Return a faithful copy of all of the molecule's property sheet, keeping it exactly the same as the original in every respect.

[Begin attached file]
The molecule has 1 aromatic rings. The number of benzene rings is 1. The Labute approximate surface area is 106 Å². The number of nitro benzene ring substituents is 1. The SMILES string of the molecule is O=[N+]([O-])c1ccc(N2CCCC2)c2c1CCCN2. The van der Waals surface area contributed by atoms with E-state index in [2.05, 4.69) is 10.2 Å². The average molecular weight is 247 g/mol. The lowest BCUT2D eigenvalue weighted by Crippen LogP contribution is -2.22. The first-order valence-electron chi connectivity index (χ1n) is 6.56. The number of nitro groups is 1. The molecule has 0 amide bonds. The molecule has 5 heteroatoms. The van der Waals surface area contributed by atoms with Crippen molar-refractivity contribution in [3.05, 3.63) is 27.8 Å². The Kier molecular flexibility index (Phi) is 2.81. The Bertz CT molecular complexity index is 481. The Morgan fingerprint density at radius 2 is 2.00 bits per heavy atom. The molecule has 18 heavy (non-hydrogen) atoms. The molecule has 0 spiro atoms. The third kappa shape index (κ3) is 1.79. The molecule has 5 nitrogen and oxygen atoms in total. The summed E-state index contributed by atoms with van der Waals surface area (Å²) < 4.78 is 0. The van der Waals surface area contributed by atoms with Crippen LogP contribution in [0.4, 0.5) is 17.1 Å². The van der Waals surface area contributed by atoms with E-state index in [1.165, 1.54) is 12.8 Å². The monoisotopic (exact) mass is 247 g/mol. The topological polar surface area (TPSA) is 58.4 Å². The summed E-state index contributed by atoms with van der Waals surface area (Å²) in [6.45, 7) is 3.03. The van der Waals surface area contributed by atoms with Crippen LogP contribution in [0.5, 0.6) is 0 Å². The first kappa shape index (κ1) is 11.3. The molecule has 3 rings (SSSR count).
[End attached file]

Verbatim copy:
The molecule has 1 aromatic rings. The number of benzene rings is 1. The Labute approximate surface area is 106 Å². The number of nitro benzene ring substituents is 1. The SMILES string of the molecule is O=[N+]([O-])c1ccc(N2CCCC2)c2c1CCCN2. The van der Waals surface area contributed by atoms with E-state index in [2.05, 4.69) is 10.2 Å². The average molecular weight is 247 g/mol. The lowest BCUT2D eigenvalue weighted by Crippen LogP contribution is -2.22. The first-order valence-electron chi connectivity index (χ1n) is 6.56. The number of nitro groups is 1. The molecule has 0 amide bonds. The molecule has 5 heteroatoms. The van der Waals surface area contributed by atoms with Crippen molar-refractivity contribution in [3.05, 3.63) is 27.8 Å². The Kier molecular flexibility index (Phi) is 2.81. The Bertz CT molecular complexity index is 481. The Morgan fingerprint density at radius 2 is 2.00 bits per heavy atom. The molecule has 18 heavy (non-hydrogen) atoms. The molecule has 0 spiro atoms. The third kappa shape index (κ3) is 1.79. The molecule has 5 nitrogen and oxygen atoms in total. The summed E-state index contributed by atoms with van der Waals surface area (Å²) < 4.78 is 0. The van der Waals surface area contributed by atoms with Crippen LogP contribution in [0.4, 0.5) is 17.1 Å². The van der Waals surface area contributed by atoms with E-state index in [1.165, 1.54) is 12.8 Å². The monoisotopic (exact) mass is 247 g/mol. The topological polar surface area (TPSA) is 58.4 Å². The summed E-state index contributed by atoms with van der Waals surface area (Å²) in [6.45, 7) is 3.03. The van der Waals surface area contributed by atoms with Crippen LogP contribution in [0.5, 0.6) is 0 Å². The first kappa shape index (κ1) is 11.3. The molecule has 3 rings (SSSR count).